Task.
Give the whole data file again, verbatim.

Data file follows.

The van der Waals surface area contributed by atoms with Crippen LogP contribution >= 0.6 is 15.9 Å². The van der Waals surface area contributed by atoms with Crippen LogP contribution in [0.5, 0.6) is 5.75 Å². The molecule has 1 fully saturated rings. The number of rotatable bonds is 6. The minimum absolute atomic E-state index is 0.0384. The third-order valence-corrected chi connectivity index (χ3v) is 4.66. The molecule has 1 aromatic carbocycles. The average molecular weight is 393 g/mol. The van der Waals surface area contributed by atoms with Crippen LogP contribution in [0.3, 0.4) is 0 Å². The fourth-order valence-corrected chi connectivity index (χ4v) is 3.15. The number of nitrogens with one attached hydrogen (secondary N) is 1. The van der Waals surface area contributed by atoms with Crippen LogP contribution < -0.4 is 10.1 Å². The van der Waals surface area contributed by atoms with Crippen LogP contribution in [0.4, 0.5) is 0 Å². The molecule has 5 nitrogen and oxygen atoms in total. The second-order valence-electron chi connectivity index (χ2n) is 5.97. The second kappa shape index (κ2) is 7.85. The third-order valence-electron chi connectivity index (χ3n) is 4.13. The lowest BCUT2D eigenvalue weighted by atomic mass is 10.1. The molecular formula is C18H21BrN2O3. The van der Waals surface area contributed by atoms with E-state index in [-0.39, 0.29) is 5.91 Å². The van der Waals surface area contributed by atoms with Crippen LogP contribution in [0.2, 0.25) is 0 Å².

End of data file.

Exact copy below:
The van der Waals surface area contributed by atoms with Crippen LogP contribution >= 0.6 is 15.9 Å². The van der Waals surface area contributed by atoms with Crippen LogP contribution in [0.5, 0.6) is 5.75 Å². The molecule has 1 fully saturated rings. The number of rotatable bonds is 6. The minimum absolute atomic E-state index is 0.0384. The third-order valence-corrected chi connectivity index (χ3v) is 4.66. The molecule has 1 aromatic carbocycles. The average molecular weight is 393 g/mol. The van der Waals surface area contributed by atoms with Crippen LogP contribution in [0.3, 0.4) is 0 Å². The fourth-order valence-corrected chi connectivity index (χ4v) is 3.15. The number of nitrogens with one attached hydrogen (secondary N) is 1. The van der Waals surface area contributed by atoms with Crippen LogP contribution < -0.4 is 10.1 Å². The van der Waals surface area contributed by atoms with Crippen LogP contribution in [0.4, 0.5) is 0 Å². The molecule has 5 nitrogen and oxygen atoms in total. The second-order valence-electron chi connectivity index (χ2n) is 5.97. The second kappa shape index (κ2) is 7.85. The third-order valence-electron chi connectivity index (χ3n) is 4.13. The lowest BCUT2D eigenvalue weighted by atomic mass is 10.1. The molecular formula is C18H21BrN2O3. The van der Waals surface area contributed by atoms with E-state index in [-0.39, 0.29) is 5.91 Å². The van der Waals surface area contributed by atoms with Crippen LogP contribution in [0.2, 0.25) is 0 Å².